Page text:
Fetal macrosomia is distinct from the term “large for gestational age” (“LGA”). LGA is defined as fetal weight above the 90th percentile for the baby’s gestational age, based upon growth curves generated from national statistics. In contrast, fetal macrosomia describes a baby weighing more than 4,000 g (about 8 lbs., 12.75 oz.), or more than 4,500 g (about 9 lbs. 14.5 oz.), regardless of gestational age. Thus, a baby weighing 3,900 g at 38 weeks gestational age could be LGA (the 90th percentile at that age is about 3,867 g), but fetal macrosomia would not be present.
Studies have shown that the risks of injury for infants and mothers increase when birth weight is greater than 4,000 g, and those risks increase even more sharply when birth weight exceeds 4,500 g. While many health care providers disagree as to the precise weight in grams which would cause a baby to be characterized as “macrosomic,” most reasonable care providers use either 4,000 grams or 4,500 grams as the boundary for the diagnosis of fetal macrosomia.
A diagnosis of fetal macrosomia is not rare. Statistically, about 10% of life infants in the United States weigh more than 4,000 g, and approximately 1.5% weight more than 4,500 g. Maternal diabetes and maternal obesity are the most common factors leading to fetal macrosomia. Other risk factors include post-term or post-dates pregnancy, multiparity, and excessive maternal weight gain.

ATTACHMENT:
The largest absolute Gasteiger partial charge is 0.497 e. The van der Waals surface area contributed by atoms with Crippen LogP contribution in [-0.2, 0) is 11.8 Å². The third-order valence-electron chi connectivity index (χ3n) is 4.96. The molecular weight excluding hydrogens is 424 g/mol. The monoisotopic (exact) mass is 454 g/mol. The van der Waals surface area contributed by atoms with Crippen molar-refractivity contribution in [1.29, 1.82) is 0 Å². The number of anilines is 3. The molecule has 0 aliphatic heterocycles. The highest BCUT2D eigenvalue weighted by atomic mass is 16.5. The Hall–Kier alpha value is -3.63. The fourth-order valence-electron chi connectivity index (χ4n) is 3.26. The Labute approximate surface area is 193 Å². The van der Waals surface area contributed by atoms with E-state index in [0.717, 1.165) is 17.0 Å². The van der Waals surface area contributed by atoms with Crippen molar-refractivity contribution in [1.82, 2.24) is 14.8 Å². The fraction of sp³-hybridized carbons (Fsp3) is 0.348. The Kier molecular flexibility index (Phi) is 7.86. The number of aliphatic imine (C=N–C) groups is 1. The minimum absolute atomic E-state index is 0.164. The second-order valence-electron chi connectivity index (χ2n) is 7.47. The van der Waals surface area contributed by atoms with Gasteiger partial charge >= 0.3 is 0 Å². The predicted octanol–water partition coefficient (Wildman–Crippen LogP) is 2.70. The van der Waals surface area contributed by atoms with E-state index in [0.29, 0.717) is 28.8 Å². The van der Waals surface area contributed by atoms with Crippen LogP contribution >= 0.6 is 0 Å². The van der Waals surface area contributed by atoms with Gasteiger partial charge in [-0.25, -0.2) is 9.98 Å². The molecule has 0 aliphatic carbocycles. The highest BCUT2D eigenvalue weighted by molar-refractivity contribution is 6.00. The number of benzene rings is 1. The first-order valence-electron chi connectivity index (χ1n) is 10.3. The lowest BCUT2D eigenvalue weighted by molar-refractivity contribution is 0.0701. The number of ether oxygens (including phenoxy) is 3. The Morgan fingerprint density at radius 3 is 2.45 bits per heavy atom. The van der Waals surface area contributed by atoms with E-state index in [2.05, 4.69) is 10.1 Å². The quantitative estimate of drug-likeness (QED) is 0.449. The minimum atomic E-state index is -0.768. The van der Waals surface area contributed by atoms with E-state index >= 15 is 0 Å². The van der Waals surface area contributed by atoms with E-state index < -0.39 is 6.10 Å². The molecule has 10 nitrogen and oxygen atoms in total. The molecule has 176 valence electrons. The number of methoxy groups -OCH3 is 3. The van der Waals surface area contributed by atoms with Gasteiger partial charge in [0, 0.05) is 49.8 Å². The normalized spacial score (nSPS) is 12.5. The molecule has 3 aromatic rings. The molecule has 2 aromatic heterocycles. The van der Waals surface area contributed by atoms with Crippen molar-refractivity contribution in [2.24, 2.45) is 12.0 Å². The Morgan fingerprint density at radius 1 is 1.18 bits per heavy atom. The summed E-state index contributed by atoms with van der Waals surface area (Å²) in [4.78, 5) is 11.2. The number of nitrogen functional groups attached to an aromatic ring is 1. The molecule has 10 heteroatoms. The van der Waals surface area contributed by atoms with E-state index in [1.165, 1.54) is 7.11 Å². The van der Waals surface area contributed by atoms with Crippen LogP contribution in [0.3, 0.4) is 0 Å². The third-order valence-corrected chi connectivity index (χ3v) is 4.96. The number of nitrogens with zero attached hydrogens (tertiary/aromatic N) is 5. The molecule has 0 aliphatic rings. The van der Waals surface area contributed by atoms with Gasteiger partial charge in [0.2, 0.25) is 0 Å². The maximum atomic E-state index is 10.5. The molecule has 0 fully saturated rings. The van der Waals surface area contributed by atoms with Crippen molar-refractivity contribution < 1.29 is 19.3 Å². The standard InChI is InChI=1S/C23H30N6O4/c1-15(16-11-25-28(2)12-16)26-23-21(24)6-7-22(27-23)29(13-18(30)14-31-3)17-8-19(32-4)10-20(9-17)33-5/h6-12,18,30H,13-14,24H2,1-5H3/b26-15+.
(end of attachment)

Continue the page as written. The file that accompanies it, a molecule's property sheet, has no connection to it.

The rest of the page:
During pregnancy, a safe and careful obstetrician will typically assess the prospects for the development of fetal macrosomia in light of maternal risk factors, clinical measurements and ultrasonographic imaging technologies. Although prenatal estimates of fetal weight may not be exact, evidence of fetal macrosomia as confirmed by prenatal fetal and maternal assessments will not be as safely ignored by the safe and careful obstetrician. The risks of an injury and death associated with fetal macrosomia are well recognized.
Because of the grave risks associated with fetal macrosomia, many safe and careful obstetricians will deliver their patients prior to term. Studies demonstrate that the risk of cesarean delivery doubles when birth weight exceeds 4,500 g. primarily due to abnormalities in labor. Moreover, the risks to the baby of nerve injury and brachial plexus palsy increase markedly with fetal macrosomia. Even more gravely, the risks of depressed Apgar scores and admission to neonatal intensive care units are increased in the presence of fetal macrosomia.